The Dutch, for all their near-universal admiration in the game for their organic, flowing approach to football, have never won the World Cup. They came closest in 1974 and 1978 when they reached the final, only to be beaten by the host nation (West Germany and Argentina). This game proved to be a test of their credentials for winning the trophy this time round; Japan were tough to break down, and it took until the second half for the Netherlands to take the lead, thanks to a steam hammer of a shot from Inter Milan midfielder Wesley Sneijder. And that was the way it finished.

Final score: Netherlands 1 (Sneijder), Japan 0

Match Twenty-six: Cameroon versus Denmark (Group E)

Happily I had made it home to see this match, between two sides perhaps dreaming of past glories and the attendant calibre of player. But there are still some great players on show; Cameroon’s Samuel Eto’o remains one of the World’s great strikers. However, murmurs of discontent had emerged from the African team’s camp, of dissatisfaction with coach Paul le Guen’s tactics. As the Frenchman managed the club team I support for seven months or so a few years ago, I can empathise with any frustration directed at his team selection and tactics.

Indeed, Cameroon set up slightly differently to the way they had against Japan in the previous game. Eto’o would play through the middle, and whether this was due to player power or not, it appeared to pay instant dividends as the Indomitable Lions pounced on some dithery Danish defending, and that man Eto’o delivered the killer blow. However, Denmark equalised 23 minutes later with an excellent goal; Simon Kjaer’s excellent long pass was controlled and steered across the goalmouth by Dennis Rommedahl, and Niclas Bendtner arrived to tap home. The Danes won it in the second half when Rommedahl was afforded far too much time and space in the Cameroonian penalty area, and he curled a low left-footed shot beyond Hamidou Souleymanou and into the net.

Final score: Cameroon 1 (Eto’o), Denmark 2 (Bendtner, Rommedahl)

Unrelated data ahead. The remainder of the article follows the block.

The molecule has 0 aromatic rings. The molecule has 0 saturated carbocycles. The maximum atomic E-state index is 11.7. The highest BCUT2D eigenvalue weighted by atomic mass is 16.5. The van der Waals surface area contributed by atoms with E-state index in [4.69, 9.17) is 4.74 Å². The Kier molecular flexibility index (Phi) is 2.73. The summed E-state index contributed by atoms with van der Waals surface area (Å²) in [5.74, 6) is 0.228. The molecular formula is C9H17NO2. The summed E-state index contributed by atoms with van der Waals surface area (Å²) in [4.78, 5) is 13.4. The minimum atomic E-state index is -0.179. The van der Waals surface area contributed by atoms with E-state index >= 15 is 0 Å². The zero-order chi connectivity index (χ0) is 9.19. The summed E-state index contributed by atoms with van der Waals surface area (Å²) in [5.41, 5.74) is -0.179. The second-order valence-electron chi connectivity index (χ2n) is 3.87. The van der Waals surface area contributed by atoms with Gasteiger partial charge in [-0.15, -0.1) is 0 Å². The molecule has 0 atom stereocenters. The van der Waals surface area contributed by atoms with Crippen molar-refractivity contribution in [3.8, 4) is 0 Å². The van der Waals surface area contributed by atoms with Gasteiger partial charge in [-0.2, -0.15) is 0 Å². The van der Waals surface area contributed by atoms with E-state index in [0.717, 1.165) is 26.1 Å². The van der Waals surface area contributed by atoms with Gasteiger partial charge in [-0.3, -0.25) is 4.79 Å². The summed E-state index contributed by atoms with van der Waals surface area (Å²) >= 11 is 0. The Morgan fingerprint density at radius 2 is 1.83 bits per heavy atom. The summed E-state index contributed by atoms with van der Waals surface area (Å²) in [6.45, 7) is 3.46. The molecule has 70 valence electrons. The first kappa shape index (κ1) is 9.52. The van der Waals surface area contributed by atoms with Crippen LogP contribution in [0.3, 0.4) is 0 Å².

World Cup 2010: Day Eight

Match Twenty-one: Germany versus Serbia, Group D

After all my praise about their performance, preparation and penalty-taking prowess after the game against Australia, they were always likely to lose this game, and miss a penalty in the process. In his own analysis of their opening game, former Germany player and manager Jurgen Klinsmann observed it would be telling how this young team would cope with setbacks during the tournament, such as going a goal behind. They did so in this game when a hesitant defence allowed Milan Jovanovic to volley into the net from close range. Lukas Podolski saw a feeble spot-kick saved, and both teams wasted further opportunities to score further.

Final score: Germany 0, Serbia 1 (Jovanovic)

Match Twenty-two: Slovenia versus USA, Group D

Both sides’ cup of confidence would have been near full, if not quite running over after their respective first round games. Slovenia beat Algeria, while the USA claimed a creditable draw against England. By half-time however, Slovenia had taken a two-goal lead thanks to Valter Birsa and Zlatan Ljubijankic. While some disdain has been directed (undeservedly in my opinion) at the Americans’ technical ability, the one thing that is not in doubt is their willingness to roll up their sleeves and fight when they need to. Shortly after the restart, they pulled one goal back when Landon Donovan blasted past Samir Handanovic. And they kept going and going, and found their equaliser with eight minutes to go from head coach’s son Michael Bradley toe-poked home a Jozy Altidore knock-down. And they could have won it, if Maurice Edu’s late volley hadn’t been disallowed for an apparent offence.

Final score: Slovenia 2 (Birsa, Ljubijankic), USA 2 (Donovan, Bradley)

Match Twenty-three: England versus Algeria, Group C

You probably won’t be surprised to learn that as a Scotsman, I don’t draw from a deep well of love for the England football team. So far, so obvious you might think. But the issue is more complicated than that.

A story emerged today that a branch of HMV in Kirkcaldy had been the subject of a police complaint because they were selling t-shirts emblazoned with the slogan ‘ABE’, an abbreviation of ‘Anyone but England’. HMV have decided to stop selling the shirts. A group advocating an English parliament denounced the garments as being ‘racist’, and that’s where I think things are getting out of hand.